US open: Stocks little changed as investors mull French election, Mnuchin comments
US stocks were little changed on Friday as concerns about the French presidential election weighed on investors, while they also digested comments from Treasury Secretary Steven Mnuchin that the Trump administration is close to bringing forward major tax reform.
At 1556 BST, Dow Jones Industrial Average was flat at 20,570.63, the S&P 500 was down 0.17% to 2,351.77, and the Nasdaq fell 0.12% to 5,909.43.
Meanwhile, West Texas Intermediate was down 0.87% to $50.27 per barrel and Brent crude fell 0.62% to $52.66.
In currency markets, the dollar fell rose 0.18% against the pound to 0.7818 and was up 0.26% to 0.9355, but fell 0.25% versus the yen to 109.05.
Speaking at the Institute of International Finance Washington Policy Summit, Mnuchin said the White House will unveil a plan "very soon", adding that he hoped passing a tax overhaul will not "take till the end of the year".
Michael Hewson, chief markets analyst at CMC Markets, said that investors should "do well to remember that a plan is a long way from a policy, and implementation is likely to face significant scrutiny in both the Senate and Congress, something that surprisingly markets would appear to be underestimating, particularly since US politics is rarely that simple".
More broadly, investors were digesting events in Paris late on Thursday, after a police officer was killed and two others injured in a shooting on the Champs-Élysées that was later claimed by so-called Islamic State.
It transpired that the gunman - who was shot dead as he tried to flee the scene - had been under preliminary investigation for terrorism but had been let go due to a lack of evidence.
The shooting comes as the French head to the polls on Sunday for the first round of voting. Centrist, europhile Emmanuel Macron is expected to make it to the run-off on 7 May with far-right, eurosceptic Marine Le Pen and be the eventual victor, however polls have been narrowing for the top four candidates and there is about a third of voters who are still undecided.
Jasper Lawler, senior market analyst at London Capital Group, said: "The latest polls showing Emmanuel Macron keeping his lead has kept French election nerves at bay. The sense that Marine Le Pen’s success will end at the second round in May dissuaded investors from panicking about any impact the shooting of a policeman in Paris could have on the first round of voting on Sunday."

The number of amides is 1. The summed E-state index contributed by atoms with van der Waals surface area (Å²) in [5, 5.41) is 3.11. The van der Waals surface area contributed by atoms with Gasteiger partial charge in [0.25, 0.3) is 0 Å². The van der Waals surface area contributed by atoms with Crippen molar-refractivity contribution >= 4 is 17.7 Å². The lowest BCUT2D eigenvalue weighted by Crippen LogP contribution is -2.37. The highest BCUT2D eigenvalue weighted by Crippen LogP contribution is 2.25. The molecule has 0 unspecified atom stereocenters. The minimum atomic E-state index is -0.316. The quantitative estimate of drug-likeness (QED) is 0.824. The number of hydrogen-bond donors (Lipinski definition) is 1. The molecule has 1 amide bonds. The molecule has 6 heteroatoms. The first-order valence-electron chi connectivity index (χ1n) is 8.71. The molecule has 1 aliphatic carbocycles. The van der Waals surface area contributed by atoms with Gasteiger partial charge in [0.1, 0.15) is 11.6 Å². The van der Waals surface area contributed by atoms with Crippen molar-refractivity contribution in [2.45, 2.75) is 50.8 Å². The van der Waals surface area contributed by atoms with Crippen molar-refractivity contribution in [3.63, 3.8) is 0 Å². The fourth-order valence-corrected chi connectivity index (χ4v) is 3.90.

On news of the shooting, US president Donald Trump tweeted that "France will not take much more of this" and that it "will have a big effect on the presidential election".
There could be some gains for US stocks later in the session as earnings season continues.
General Electric fell 1.06% despite beating first quarter revenue and earnings forecasts, while Honeywell International gained 3.22% after it reported a higher-than-expected quarterly profit, boosted by aerospace and energy sales.
Schlumberger dropped 2.72% after it returned to revenue growth but continues to be weighed by its Latin American business.
Toy maker Mattel tumbled 10.39% after its quarterly results late on Thursday fell short of analysts’ expectations, while Visa rose 0.64% after it posted better-than-expected second-quarter results late on Thursday.
On the data front, Markit’s flash purchasing managers index dropped to 52.7 in April from 53.2 in March. The services gauge fell to 52.5 from 52.8.
A reading above 50 indicates that respondents believe business conditions are improving.
Separately, data showed that sales of US existing home sales rose more than expected in March, to their highest pace in more than 10 years.
Sales were up 4.4% to a seasonally-adjusted annual rate of 5.71m from a downward revised 5.4m in February. March's sales pace is 5.9% above a year ago and surpasses January as the strongest month of sales since February 2007. Economists had been expecting a rate of 5.63m.
Later on, Minneapolis Federal Reserve president Neel Kashkari will speak on a panel discussion and Fed vice chairman Stanley Fischer will be interviewed on CNBC between 1600 and 1630 BST.